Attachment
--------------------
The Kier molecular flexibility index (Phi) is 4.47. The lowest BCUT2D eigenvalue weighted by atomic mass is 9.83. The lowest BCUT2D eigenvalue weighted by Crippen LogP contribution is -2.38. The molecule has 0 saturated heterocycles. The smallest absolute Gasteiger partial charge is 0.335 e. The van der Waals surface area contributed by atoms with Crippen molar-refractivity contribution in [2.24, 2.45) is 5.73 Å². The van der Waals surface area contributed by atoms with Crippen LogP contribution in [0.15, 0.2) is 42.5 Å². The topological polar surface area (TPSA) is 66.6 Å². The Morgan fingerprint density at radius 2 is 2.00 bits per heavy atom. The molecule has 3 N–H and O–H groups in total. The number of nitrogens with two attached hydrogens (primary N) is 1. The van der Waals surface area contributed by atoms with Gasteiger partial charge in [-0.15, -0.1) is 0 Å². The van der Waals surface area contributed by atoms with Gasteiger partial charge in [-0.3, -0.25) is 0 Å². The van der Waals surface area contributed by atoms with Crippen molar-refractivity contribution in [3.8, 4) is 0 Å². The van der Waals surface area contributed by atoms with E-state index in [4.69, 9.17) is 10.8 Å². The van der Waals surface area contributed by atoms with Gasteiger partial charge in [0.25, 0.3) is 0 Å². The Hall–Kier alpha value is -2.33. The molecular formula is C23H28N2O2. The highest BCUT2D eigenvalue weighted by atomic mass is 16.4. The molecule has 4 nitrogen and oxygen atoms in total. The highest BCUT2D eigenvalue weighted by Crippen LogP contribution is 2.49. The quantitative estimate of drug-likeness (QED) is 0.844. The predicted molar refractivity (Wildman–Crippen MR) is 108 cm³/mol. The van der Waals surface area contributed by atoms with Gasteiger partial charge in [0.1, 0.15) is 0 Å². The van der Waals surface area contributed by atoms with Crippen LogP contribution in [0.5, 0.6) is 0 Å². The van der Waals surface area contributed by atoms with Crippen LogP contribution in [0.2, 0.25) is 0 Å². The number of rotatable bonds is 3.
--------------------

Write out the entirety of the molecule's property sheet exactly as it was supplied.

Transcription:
The Kier molecular flexibility index (Phi) is 4.47. The lowest BCUT2D eigenvalue weighted by atomic mass is 9.83. The lowest BCUT2D eigenvalue weighted by Crippen LogP contribution is -2.38. The molecule has 0 saturated heterocycles. The smallest absolute Gasteiger partial charge is 0.335 e. The van der Waals surface area contributed by atoms with Crippen molar-refractivity contribution in [2.24, 2.45) is 5.73 Å². The van der Waals surface area contributed by atoms with Crippen LogP contribution in [0.15, 0.2) is 42.5 Å². The topological polar surface area (TPSA) is 66.6 Å². The Morgan fingerprint density at radius 2 is 2.00 bits per heavy atom. The molecule has 3 N–H and O–H groups in total. The number of nitrogens with two attached hydrogens (primary N) is 1. The van der Waals surface area contributed by atoms with Gasteiger partial charge in [-0.15, -0.1) is 0 Å². The van der Waals surface area contributed by atoms with Gasteiger partial charge in [-0.3, -0.25) is 0 Å². The van der Waals surface area contributed by atoms with Crippen molar-refractivity contribution in [3.8, 4) is 0 Å². The van der Waals surface area contributed by atoms with E-state index in [4.69, 9.17) is 10.8 Å². The van der Waals surface area contributed by atoms with Gasteiger partial charge in [0.25, 0.3) is 0 Å². The Hall–Kier alpha value is -2.33. The molecular formula is C23H28N2O2. The highest BCUT2D eigenvalue weighted by atomic mass is 16.4. The molecule has 4 nitrogen and oxygen atoms in total. The highest BCUT2D eigenvalue weighted by Crippen LogP contribution is 2.49. The quantitative estimate of drug-likeness (QED) is 0.844. The predicted molar refractivity (Wildman–Crippen MR) is 108 cm³/mol. The van der Waals surface area contributed by atoms with Gasteiger partial charge in [0.1, 0.15) is 0 Å². The van der Waals surface area contributed by atoms with Crippen LogP contribution in [0.5, 0.6) is 0 Å². The van der Waals surface area contributed by atoms with Crippen LogP contribution in [0.2, 0.25) is 0 Å². The number of rotatable bonds is 3.